[arin-ppml] Policy Proposal: IPv4 Recovery Fund - Revised

Kevin Kargel kkargel at polartel.com
Thu Jan 15 12:44:46 EST 2009


I am vigorously opposed to ANY incentive based on artificial fees for the
sole purpose of controlling behavior.  This is nothing more than a punitive
fine for good behavior.  If you have enough money in your budget to
incentivize yourself this way go ahead, you can send it to me and I will
happily relieve you of the burden of excess wealth, but please do not try to
destroy my business to solve the problem.

Work with carrots, quit hitting me with sticks..  if you hit folks with
sticks enough they will start hitting back.

There is nothing making ARIN an authority other than cooperation.  If you
de-incent people enough they will stop cooperating and any authority will
evaporate.  There is nothing stopping any large (or even small) group of
ISP's from forming ARIN2 and setting up their own authority and routing.  It
will screw the internet for a while but if the folks are screwed because
they can't afford IP's anyway then they won't care.  If you leave folks
without a choice they may find a choice you don't like.

To illustrate this, if I have a working IP of 66.231.1.1 and my peer ISP had
a working IP of 66.231.2.1 and that's all we had, and we needed a class c
block to route between us, we *could* pick any class C block we didn't need
to talk to and set each other as the next hop address for that block and it
would route just fine regardless of what was in the public routing tables.

Then if another ISP saw what we were doing and wanted to join in they could
put in their own static routes and also talk to the class C block and maybe
abscond with a block of their own.  

The only downside is that none of the organizations involved would be able
to talk to the legitimate class C blocks without some serious router tricks.
In fact nobody would even notice unless the legitimate block tried to
communicate with the consortium.  

I realize this is not a perfect example, but it would work and it could grow
fractally.  It would be a very bad thing to do, I am advocating against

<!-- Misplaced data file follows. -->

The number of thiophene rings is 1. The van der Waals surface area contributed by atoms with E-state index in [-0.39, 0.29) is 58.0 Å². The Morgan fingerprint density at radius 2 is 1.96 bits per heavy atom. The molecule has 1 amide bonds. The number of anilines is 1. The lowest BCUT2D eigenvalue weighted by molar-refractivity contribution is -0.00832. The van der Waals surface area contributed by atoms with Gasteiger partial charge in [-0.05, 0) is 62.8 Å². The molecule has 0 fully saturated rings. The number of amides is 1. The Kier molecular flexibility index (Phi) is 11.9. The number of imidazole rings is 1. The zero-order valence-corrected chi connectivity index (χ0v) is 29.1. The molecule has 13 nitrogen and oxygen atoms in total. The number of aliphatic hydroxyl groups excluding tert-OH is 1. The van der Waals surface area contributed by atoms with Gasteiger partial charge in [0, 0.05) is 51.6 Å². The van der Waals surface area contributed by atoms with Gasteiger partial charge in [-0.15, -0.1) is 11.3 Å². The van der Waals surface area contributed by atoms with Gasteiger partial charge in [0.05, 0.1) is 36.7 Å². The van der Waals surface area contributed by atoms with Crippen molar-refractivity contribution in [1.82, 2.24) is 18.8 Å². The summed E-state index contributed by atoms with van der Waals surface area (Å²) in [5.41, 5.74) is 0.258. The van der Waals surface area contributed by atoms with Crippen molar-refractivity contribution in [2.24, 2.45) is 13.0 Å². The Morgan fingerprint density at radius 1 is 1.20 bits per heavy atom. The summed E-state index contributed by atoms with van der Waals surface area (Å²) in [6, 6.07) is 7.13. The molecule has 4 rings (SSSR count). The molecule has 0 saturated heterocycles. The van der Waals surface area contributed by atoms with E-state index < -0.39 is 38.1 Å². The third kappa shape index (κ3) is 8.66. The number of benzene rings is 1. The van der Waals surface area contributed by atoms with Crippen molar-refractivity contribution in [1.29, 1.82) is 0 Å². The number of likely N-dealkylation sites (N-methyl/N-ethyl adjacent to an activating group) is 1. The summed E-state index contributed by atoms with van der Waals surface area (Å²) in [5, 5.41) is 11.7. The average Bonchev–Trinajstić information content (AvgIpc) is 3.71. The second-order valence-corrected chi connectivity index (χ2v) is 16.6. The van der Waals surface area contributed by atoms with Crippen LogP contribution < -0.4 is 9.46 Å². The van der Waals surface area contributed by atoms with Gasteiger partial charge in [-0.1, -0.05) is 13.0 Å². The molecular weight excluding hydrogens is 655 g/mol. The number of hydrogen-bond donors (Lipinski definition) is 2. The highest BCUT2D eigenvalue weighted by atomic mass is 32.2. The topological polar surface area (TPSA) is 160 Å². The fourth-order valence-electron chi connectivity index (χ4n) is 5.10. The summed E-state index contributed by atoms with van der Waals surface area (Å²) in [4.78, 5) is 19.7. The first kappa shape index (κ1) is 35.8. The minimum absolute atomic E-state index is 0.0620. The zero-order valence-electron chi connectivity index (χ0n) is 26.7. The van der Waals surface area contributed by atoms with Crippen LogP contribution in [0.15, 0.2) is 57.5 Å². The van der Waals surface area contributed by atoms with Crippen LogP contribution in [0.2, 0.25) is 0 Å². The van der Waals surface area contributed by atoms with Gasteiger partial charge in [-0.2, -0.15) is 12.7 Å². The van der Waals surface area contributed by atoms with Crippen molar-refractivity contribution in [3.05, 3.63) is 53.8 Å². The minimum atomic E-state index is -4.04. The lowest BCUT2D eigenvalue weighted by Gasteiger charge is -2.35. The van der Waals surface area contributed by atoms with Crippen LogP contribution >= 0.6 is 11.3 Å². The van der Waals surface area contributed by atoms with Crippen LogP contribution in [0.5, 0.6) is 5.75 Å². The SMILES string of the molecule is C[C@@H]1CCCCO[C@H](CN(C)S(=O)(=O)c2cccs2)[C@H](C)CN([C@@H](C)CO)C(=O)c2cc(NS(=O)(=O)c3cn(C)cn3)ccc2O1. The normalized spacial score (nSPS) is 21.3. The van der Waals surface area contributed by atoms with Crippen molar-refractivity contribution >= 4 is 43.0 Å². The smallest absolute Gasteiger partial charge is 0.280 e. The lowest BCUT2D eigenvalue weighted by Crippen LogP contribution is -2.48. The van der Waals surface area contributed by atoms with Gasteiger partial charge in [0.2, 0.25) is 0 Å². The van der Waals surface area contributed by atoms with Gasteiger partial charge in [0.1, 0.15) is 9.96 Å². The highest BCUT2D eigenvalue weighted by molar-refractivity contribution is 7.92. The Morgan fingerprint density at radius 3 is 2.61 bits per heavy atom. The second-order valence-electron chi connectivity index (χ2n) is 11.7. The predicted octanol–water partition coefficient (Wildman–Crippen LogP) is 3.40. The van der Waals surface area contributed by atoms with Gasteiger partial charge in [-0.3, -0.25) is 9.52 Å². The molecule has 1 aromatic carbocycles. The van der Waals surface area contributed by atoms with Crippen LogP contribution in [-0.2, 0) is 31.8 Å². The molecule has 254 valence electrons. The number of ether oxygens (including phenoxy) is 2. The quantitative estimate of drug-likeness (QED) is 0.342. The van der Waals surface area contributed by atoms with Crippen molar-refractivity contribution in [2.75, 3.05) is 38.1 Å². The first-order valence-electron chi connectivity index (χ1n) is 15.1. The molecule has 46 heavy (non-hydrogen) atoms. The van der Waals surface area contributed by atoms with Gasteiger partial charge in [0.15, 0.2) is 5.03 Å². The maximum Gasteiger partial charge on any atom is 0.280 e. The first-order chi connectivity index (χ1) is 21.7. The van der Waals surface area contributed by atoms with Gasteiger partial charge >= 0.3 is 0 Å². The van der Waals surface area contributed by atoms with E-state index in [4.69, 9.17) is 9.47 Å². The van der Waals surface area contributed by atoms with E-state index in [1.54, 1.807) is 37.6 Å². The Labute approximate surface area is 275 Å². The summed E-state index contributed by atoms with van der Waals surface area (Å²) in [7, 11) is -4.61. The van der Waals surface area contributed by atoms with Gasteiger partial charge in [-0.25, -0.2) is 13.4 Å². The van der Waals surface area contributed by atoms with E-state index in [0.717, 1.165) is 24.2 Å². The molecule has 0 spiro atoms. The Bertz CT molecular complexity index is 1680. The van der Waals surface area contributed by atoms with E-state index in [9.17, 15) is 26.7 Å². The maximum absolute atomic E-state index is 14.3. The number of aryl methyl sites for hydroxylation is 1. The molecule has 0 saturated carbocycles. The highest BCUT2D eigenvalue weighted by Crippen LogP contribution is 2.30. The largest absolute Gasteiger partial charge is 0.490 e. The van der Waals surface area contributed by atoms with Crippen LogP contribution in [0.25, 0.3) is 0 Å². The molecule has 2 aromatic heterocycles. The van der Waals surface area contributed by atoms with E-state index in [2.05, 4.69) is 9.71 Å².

anything like this, but it is possible if cooperation breaks down.  





> -----Original Message-----
> From: arin-ppml-bounces at arin.net [mailto:arin-ppml-bounces at arin.net] On
> Behalf Of Wettling, Fred
> Sent: Thursday, January 15, 2009 8:47 AM
> To: arin-ppml at arin.net
> Subject: Re: [arin-ppml] Policy Proposal: IPv4 Recovery Fund - Revised
> 
> Bechtel Internal / Non-Record//
> 
> 
> I'm generally opposed to this ARIN Policy Proposal.  Here's why...
> 
> RIR policies should be structured, in part, to influence the desired
> long-term behavior of the supported community within the charter and
> jurisdiction of the RIR.  The desired behavior that is being addresses is
> returning unused IPv4 blocks to the ARIN pool for reallocation.
> 
> The IPv4 Recovery Fund Policy Proposal is attempting to establish a
> market-based mechanism that will, in effect, pay organizations to return
> IPv4 addresses to ARIN.  This approach will add additional administrative
> burden to ARIN and not result in the desired behavior.
> 
> Rationale:
> Organizations sitting on large blocks of unused IPv4 addresses will be
> incented to HOLD ON to the addresses until the IPv4 address scarcity
> increases and the market price if IPv4 addresses correspondingly
> skyrocket.
> This would be a one-time benefit to the "selling" organization.
> 
> An alternative would be a very substantial increase on the annual fee for
> IPv4 address holders in the large and X-Large categories (greater than
> /16).
> Consider a 5X, 10X, or larger increase to these groups, raising the Large
> annual IPv4 fee to $45-90K and the X-Large fee to $90K-180K.
> 
> Rationale:
> Organizations will be incented to released unused IPv4 blocks to avoid
> large
> RECURRING costs.  No additional administrative burden to ARIN.
> 
> Regards - Fred
> 
> Bechtel Internal / Non-Record//

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